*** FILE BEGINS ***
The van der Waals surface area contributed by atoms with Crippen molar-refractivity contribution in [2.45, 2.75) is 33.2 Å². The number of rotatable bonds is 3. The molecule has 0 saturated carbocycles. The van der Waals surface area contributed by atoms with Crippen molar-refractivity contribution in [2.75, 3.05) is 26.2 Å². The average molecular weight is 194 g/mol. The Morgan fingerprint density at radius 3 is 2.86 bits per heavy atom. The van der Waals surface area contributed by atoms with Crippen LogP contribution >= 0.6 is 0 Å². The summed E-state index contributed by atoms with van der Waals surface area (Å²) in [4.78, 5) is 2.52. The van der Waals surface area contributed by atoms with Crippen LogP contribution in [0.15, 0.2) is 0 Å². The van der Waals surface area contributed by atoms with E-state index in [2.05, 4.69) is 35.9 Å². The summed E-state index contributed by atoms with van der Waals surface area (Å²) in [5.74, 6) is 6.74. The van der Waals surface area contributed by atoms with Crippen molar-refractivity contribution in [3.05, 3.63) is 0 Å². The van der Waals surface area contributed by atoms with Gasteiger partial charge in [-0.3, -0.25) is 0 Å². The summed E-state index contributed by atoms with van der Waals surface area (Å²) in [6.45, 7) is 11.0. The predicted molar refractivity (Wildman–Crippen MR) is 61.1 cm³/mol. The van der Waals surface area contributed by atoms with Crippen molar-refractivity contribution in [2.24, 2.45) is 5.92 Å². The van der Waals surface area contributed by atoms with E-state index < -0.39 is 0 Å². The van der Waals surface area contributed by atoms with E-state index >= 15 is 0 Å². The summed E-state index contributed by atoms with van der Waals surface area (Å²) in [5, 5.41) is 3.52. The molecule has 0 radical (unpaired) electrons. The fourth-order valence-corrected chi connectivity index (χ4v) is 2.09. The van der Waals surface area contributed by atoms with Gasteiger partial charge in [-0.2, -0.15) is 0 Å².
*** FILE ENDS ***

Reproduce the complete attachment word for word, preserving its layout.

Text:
The van der Waals surface area contributed by atoms with Crippen molar-refractivity contribution in [2.45, 2.75) is 33.2 Å². The number of rotatable bonds is 3. The molecule has 0 saturated carbocycles. The van der Waals surface area contributed by atoms with Crippen molar-refractivity contribution in [2.75, 3.05) is 26.2 Å². The average molecular weight is 194 g/mol. The Morgan fingerprint density at radius 3 is 2.86 bits per heavy atom. The van der Waals surface area contributed by atoms with Crippen LogP contribution >= 0.6 is 0 Å². The summed E-state index contributed by atoms with van der Waals surface area (Å²) in [4.78, 5) is 2.52. The van der Waals surface area contributed by atoms with Crippen LogP contribution in [0.15, 0.2) is 0 Å². The van der Waals surface area contributed by atoms with E-state index in [2.05, 4.69) is 35.9 Å². The summed E-state index contributed by atoms with van der Waals surface area (Å²) in [5.74, 6) is 6.74. The van der Waals surface area contributed by atoms with Crippen molar-refractivity contribution in [3.05, 3.63) is 0 Å². The van der Waals surface area contributed by atoms with Gasteiger partial charge in [-0.3, -0.25) is 0 Å². The summed E-state index contributed by atoms with van der Waals surface area (Å²) in [6.45, 7) is 11.0. The predicted molar refractivity (Wildman–Crippen MR) is 61.1 cm³/mol. The van der Waals surface area contributed by atoms with Crippen molar-refractivity contribution in [2.24, 2.45) is 5.92 Å². The van der Waals surface area contributed by atoms with E-state index < -0.39 is 0 Å². The van der Waals surface area contributed by atoms with E-state index >= 15 is 0 Å². The summed E-state index contributed by atoms with van der Waals surface area (Å²) in [5, 5.41) is 3.52. The molecule has 0 radical (unpaired) electrons. The fourth-order valence-corrected chi connectivity index (χ4v) is 2.09. The van der Waals surface area contributed by atoms with Gasteiger partial charge in [-0.2, -0.15) is 0 Å².